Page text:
To me, GNU/Linux does not deserve to be popular on the desktop. They had their chance and now the desktop war is over. But it is not a fatality. There is a new playground coming, and it’s just around the corner.

In the Post-PC era, Linux (as a kernel) is the great winner. It powers Google Android, and Google Android powers the vast majority of the smartphones all over the globe. It even runs on televisions, cars and watches. How did Google do that? They took Linux, built their open source operating system around it (AOSP), added their closed source layer (Google Play Services) and pushed it on the market. Smartphone manufacturers and carriers saw the opportunity of jumping into the Android wagon: engineers could create drivers to make Android compatible with their hardware, add preinstalled apps and customize the user interface to the extreme (and I’m stressing the word extreme here). Have an agreement with Google? Your device can also access the proprietary but important stuff, like the Play Store, that your users will expect to find on their smartphone. And at each iteration, the system is getting better and better. Google built the reference Linux-based operating system for mobile devices, and forks exist for different use cases, like building custom ROMs for unsupported devices, running it on x86 computers or focusing on user privacy. And it worked.

So what’s the next big thing? It’s the Internet of Things. Connected cameras. Connected thermostats. Connected plugs. Connected locks. Connected wearable trackers of all kinds. Connected medical implants. They all are collecting data to be stored and analyzed on cloud computing platforms. Even if Linux is a natural candidate to lead this revolution, considering how well it performed in the Post-PC era and after gaining enough flexibility into supporting many hardware platforms, Microsoft, after their Windows Phone debacle in the smartphone market, is preparing its revenge with Windows 10 for IoT. These new connected objects will have to be easy to use, eco-friendly and highly secure to ensure that the customer’s private life is as safe as possible.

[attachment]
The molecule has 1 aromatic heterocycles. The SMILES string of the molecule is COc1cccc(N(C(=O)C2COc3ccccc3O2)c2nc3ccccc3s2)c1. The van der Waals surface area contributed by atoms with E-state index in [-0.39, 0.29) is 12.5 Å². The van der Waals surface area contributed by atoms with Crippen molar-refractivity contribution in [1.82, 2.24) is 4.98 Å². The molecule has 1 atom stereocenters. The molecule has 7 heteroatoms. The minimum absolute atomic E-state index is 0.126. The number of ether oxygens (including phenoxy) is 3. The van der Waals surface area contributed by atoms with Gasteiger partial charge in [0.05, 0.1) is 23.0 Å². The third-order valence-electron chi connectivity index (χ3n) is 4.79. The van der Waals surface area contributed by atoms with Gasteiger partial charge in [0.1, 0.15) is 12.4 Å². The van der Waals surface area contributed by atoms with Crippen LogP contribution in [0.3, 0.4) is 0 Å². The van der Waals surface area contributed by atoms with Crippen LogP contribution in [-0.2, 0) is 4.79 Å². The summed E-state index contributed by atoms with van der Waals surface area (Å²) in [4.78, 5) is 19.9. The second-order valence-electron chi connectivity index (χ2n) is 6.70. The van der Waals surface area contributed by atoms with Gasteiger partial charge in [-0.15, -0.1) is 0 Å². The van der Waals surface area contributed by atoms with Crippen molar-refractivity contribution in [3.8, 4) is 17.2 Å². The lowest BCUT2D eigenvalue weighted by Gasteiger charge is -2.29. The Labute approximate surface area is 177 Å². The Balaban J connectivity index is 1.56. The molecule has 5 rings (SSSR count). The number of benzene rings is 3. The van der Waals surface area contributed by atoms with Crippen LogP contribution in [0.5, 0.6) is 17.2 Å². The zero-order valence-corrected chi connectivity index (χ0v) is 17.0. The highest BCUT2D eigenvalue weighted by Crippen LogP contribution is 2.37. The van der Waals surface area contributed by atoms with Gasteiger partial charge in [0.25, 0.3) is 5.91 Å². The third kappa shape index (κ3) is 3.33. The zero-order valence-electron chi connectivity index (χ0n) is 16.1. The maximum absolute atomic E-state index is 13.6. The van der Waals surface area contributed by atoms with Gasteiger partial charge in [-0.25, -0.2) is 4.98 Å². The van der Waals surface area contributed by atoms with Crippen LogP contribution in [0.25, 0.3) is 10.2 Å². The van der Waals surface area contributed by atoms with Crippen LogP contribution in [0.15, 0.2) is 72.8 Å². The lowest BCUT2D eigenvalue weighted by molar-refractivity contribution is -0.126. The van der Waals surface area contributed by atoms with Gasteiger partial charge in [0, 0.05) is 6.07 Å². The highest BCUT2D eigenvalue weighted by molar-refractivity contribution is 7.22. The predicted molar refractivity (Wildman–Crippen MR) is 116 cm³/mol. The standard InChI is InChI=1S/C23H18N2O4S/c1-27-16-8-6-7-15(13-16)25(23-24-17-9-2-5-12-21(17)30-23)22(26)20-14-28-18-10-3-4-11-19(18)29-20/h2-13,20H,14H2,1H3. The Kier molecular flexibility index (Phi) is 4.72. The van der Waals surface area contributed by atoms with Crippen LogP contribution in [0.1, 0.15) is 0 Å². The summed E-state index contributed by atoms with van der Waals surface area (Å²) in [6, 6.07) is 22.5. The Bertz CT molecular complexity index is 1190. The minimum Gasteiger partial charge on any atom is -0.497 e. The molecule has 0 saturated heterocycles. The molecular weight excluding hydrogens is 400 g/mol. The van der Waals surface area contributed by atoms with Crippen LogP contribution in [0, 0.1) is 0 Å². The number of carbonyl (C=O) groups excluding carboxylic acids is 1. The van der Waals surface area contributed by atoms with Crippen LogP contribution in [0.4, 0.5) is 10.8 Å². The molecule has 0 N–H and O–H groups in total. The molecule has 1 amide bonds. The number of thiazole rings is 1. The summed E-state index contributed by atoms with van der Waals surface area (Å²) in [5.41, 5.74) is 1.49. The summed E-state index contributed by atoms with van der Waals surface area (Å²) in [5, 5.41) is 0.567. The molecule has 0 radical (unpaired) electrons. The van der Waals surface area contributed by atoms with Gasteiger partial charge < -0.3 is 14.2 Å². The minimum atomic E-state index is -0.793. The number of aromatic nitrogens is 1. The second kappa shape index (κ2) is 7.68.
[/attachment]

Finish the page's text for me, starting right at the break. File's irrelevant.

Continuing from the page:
The war just begun.

Thoughts on Xserve

As you may or may not know, I manage servers both at work and at home (among other things). I’m currently running ESXi on a HPE ProLiant server at home, hosting several GNU/Linux VMs. In fact, this website is hosted on The Server(TM) as I call it.

As a die-hard Apple fan, I’ve tried Mac OS X OS X macOS Server on several occasions on an old 2009 Mac mini that has been my main computer, a media server and finally a small server. In this order. This machine family is profoundly versatile by nature, and I guess those uses are among the most common out there.

When Apple announced that they retired the Xserve and replaced it with “Server” versions of the Mac mini and the Mac Pro, I was still in high school, still trying to figure out what I would be doing for a living. The Xserve was as much as a curiosity as it was abstract to the end users like I used to be. Now that I’m in that wonderful world of technologies, I sometimes think about the Xserve.